A low-slung Ferrari draped in the Rosso Corsa (racing red) paint pumping thunderous noises through its exhaust pipes is the definition of wet automotive dreams for many car enthusiasts. But how Ferrari’s future cars will retain some of their famed aural thrills in the electric future remains a mystery.

However, Ferrari’s boss has given us some hints. In a recent interview with CNBC, Ferrari CEO Benedetto Vigna said his engineers were working on “sound signatures” that will “stir emotions” the same way as some of the brand’s iconic sportscars have over the years. Vigna added that Ferrari remains committed to performance, design, and driving experience for its future EVs, asserting that “electric cars are not silent.”

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The Italian prancing horse goes electric.

Ferrari and Porsche lobbied hard in the EU to have some exceptions to continue selling gas cars after the continent's 2035 ban on combustion engines kicks in. The EU agreed, but with the condition that they be powered by carbon-neutral e-fuels. In the meantime, Ferrari plans to launch an all-electric supercar in Q4 2025.

I’m immediately thinking about the “Fratzonic Chambered Exhaust” that Dodge revealed with the Charger EV. It’s probably too early to guess how Ferrari would replicate the natural sound of a V8 or V12 in an EV.

But as long as it doesn’t plaster a cringe label onto its future “not silent” supercar, its reception should mostly be exciting, provided it checks other boxes, like a lascivious design and performance that reorganizes your internals—you know, things typically expected out of a Ferrari.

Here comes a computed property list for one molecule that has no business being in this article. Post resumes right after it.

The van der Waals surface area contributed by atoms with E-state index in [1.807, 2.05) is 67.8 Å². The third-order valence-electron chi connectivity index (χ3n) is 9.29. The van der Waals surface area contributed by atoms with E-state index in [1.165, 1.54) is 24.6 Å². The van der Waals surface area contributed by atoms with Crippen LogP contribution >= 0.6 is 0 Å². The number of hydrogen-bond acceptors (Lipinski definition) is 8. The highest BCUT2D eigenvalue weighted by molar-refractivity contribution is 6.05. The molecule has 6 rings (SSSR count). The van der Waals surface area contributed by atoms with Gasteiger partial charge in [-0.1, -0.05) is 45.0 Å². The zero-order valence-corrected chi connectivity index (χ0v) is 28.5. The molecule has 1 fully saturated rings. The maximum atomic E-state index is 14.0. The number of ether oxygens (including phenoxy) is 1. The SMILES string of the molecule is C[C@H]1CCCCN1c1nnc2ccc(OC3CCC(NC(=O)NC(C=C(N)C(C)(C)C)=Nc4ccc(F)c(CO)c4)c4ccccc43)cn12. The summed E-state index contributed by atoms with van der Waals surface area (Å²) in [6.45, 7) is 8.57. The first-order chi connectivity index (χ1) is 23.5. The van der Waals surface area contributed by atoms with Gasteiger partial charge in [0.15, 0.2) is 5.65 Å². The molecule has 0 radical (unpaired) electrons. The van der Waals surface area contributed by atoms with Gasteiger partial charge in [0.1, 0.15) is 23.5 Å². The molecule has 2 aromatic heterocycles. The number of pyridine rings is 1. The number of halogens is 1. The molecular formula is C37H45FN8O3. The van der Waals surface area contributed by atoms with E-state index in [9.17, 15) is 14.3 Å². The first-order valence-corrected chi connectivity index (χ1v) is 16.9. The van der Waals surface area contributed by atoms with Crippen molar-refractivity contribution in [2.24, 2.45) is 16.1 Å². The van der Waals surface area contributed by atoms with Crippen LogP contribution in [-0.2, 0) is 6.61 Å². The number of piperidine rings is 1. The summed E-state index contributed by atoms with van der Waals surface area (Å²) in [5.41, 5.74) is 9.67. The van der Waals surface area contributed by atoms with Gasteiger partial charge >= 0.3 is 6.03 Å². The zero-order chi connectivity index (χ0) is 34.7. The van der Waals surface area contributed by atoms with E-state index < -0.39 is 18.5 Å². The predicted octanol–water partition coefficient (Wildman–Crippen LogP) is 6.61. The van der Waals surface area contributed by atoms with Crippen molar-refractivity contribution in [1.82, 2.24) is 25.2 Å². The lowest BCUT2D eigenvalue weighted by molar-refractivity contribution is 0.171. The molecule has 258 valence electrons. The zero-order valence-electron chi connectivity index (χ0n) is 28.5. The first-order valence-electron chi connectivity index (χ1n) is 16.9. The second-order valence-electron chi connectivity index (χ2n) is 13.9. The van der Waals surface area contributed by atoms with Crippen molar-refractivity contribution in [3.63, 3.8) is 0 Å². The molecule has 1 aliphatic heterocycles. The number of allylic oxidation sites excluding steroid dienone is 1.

It’s good news that the Italian carmaker is considering EV technology as something that opens doors for innovation, instead of a forceful regulatory shift. “If you know the technology, you know you can do a lot of things also with electric cars,” Vigna told the channel when asked about EV sound.

However, Ferrari’s messaging around EVs has been perplexing. On the one hand, it said that the electric revolution is firmly underway at Maranello. But last year, Vigna said in a BBC interview that telling customers what to buy would be “arrogant.”

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He doubled down on Ferrari’s commitment to continue developing internal combustion engines through this decade and beyond (The EU has granted it an exception, provided they’re powered by carbon-neutral e-fuels).

The messaging aside, Ferrari is expecting that electric and hybrid cars will account for about 60% of its sales by 2026, and it plans to go carbon neutral by 2030. It already has plug-in hybrid cars in its current line-up, like the SF90 Stradale and the 296 GTB. There’s also a dedicated factory under construction in Maranello, where Ferrari will build electric motors, battery packs, and power inverters.

Several carmakers have already nailed the electric performance car—Rimac Nevera, Audi E-Tron GT, Porsche Taycan, the list is quite long. So there's no reason to believe that Ferrari can't pull it off as well.

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